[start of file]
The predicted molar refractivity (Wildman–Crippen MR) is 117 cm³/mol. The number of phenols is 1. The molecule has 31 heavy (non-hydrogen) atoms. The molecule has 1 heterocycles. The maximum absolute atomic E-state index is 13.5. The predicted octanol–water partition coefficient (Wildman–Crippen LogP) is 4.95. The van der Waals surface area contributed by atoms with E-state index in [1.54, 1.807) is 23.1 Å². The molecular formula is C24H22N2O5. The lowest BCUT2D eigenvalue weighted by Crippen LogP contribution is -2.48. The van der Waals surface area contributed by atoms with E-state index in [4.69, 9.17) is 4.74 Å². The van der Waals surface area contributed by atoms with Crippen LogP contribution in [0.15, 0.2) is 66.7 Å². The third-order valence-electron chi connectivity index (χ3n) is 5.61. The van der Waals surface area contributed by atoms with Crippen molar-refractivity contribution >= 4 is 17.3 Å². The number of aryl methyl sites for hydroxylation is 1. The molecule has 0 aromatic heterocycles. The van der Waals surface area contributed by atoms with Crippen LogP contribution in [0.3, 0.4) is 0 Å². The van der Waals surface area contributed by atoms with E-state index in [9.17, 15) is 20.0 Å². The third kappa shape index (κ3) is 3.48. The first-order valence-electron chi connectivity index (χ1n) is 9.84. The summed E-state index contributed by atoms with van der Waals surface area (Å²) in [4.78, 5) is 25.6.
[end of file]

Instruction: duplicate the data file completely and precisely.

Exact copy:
The predicted molar refractivity (Wildman–Crippen MR) is 117 cm³/mol. The number of phenols is 1. The molecule has 31 heavy (non-hydrogen) atoms. The molecule has 1 heterocycles. The maximum absolute atomic E-state index is 13.5. The predicted octanol–water partition coefficient (Wildman–Crippen LogP) is 4.95. The van der Waals surface area contributed by atoms with E-state index in [1.54, 1.807) is 23.1 Å². The molecular formula is C24H22N2O5. The lowest BCUT2D eigenvalue weighted by Crippen LogP contribution is -2.48. The van der Waals surface area contributed by atoms with E-state index in [4.69, 9.17) is 4.74 Å². The van der Waals surface area contributed by atoms with Crippen LogP contribution in [0.15, 0.2) is 66.7 Å². The third-order valence-electron chi connectivity index (χ3n) is 5.61. The van der Waals surface area contributed by atoms with Crippen molar-refractivity contribution >= 4 is 17.3 Å². The number of aryl methyl sites for hydroxylation is 1. The molecule has 0 aromatic heterocycles. The van der Waals surface area contributed by atoms with Crippen LogP contribution in [0.3, 0.4) is 0 Å². The van der Waals surface area contributed by atoms with E-state index in [9.17, 15) is 20.0 Å². The third kappa shape index (κ3) is 3.48. The first-order valence-electron chi connectivity index (χ1n) is 9.84. The summed E-state index contributed by atoms with van der Waals surface area (Å²) in [4.78, 5) is 25.6.